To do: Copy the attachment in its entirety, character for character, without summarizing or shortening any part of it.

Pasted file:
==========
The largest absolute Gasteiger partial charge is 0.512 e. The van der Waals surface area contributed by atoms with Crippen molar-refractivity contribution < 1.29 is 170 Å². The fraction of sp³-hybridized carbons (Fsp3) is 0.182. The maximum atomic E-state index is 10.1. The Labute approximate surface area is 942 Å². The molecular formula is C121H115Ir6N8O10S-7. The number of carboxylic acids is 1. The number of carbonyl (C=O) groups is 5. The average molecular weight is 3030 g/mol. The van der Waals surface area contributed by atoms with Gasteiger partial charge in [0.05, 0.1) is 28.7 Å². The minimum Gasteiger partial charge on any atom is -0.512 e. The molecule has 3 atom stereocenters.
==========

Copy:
The largest absolute Gasteiger partial charge is 0.512 e. The van der Waals surface area contributed by atoms with Crippen molar-refractivity contribution < 1.29 is 170 Å². The fraction of sp³-hybridized carbons (Fsp3) is 0.182. The maximum atomic E-state index is 10.1. The Labute approximate surface area is 942 Å². The molecular formula is C121H115Ir6N8O10S-7. The number of carboxylic acids is 1. The number of carbonyl (C=O) groups is 5. The average molecular weight is 3030 g/mol. The van der Waals surface area contributed by atoms with Gasteiger partial charge in [0.05, 0.1) is 28.7 Å². The minimum Gasteiger partial charge on any atom is -0.512 e. The molecule has 3 atom stereocenters.